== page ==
Our findings also suggest the need to investigate developing separate interventions for cases of neglect as compared to those involving intentional cruelty. Neglect cases are of particular interest as they account for two-thirds of the animal abuse incidents in our research, and they do not tend to occur with another crime. Animal welfare agencies recognize that many cases of animal neglect are due to insufficient resources available to the human companion of the animal. For publicly funded animal services or shelters, additional resources could help them provide resources to the community and combat neglect.

The differences between neglect and intentional abuse cases from our work also have potential implications for police departments. Police departments might consider ways to partner with officials from local animal services or shelters to help with interventions in cases of animal cruelty, especially situations that involve neglect. These partnerships also can improve the collection of animal cruelty data.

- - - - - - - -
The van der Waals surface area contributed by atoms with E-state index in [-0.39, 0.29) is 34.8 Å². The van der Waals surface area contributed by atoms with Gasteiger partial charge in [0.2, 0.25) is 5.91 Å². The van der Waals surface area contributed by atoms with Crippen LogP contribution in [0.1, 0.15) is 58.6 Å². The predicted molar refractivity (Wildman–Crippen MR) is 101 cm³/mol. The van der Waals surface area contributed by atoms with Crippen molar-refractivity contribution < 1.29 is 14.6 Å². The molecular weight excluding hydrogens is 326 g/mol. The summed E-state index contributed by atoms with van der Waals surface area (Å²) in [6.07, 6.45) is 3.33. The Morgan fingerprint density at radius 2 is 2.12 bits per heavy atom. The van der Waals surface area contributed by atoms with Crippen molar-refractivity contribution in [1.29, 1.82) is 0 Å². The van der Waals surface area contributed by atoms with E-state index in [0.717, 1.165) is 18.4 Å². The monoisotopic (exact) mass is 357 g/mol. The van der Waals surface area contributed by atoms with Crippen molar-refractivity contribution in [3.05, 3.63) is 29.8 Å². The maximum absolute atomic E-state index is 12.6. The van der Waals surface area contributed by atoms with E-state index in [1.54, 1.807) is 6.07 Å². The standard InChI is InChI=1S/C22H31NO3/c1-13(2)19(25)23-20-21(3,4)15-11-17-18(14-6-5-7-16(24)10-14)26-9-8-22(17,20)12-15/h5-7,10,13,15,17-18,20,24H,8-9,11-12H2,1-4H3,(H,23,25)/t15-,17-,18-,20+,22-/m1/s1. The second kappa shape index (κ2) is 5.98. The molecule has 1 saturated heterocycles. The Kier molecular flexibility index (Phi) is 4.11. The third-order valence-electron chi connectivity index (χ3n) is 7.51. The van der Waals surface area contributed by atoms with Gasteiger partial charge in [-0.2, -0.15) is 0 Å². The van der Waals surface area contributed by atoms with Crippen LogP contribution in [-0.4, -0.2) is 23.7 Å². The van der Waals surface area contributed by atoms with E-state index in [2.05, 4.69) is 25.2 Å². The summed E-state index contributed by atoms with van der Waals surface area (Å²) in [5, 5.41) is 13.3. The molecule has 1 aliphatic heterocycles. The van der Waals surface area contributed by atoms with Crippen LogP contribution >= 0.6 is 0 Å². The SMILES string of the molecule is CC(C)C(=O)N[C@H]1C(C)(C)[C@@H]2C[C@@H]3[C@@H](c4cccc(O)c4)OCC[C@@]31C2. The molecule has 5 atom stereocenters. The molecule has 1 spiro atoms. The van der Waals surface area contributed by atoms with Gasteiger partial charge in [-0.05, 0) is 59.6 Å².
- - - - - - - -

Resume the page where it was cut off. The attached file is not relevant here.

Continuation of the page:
Policies responses can be tailored to each type of cruelty 

Our findings suggest the need for continued work to understand the differences between neglect and intentional cruelty crimes. The new FBI animal cruelty data collection can support this research especially as more states and police departments contribute their animal cruelty data. This information also can provide additional insights to develop policies tailored to prevent each type of cruelty and intervene in cases reported to police.

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Note: This article gives the views of the authors, and not the position of USAPP – American Politics and Policy, nor the London School of Economics.

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About the author

Lynn A. AddingtonAmerican University
Lynn A. Addington is a Professor in the Department of Justice, Law & Criminology in the School of Public Affairs at American University. Her research focuses on fatal and non-fatal violent victimization, post-victimization responses, and ways to better connect research with policy and practice. In 2016, she received AU’s top award for faculty research.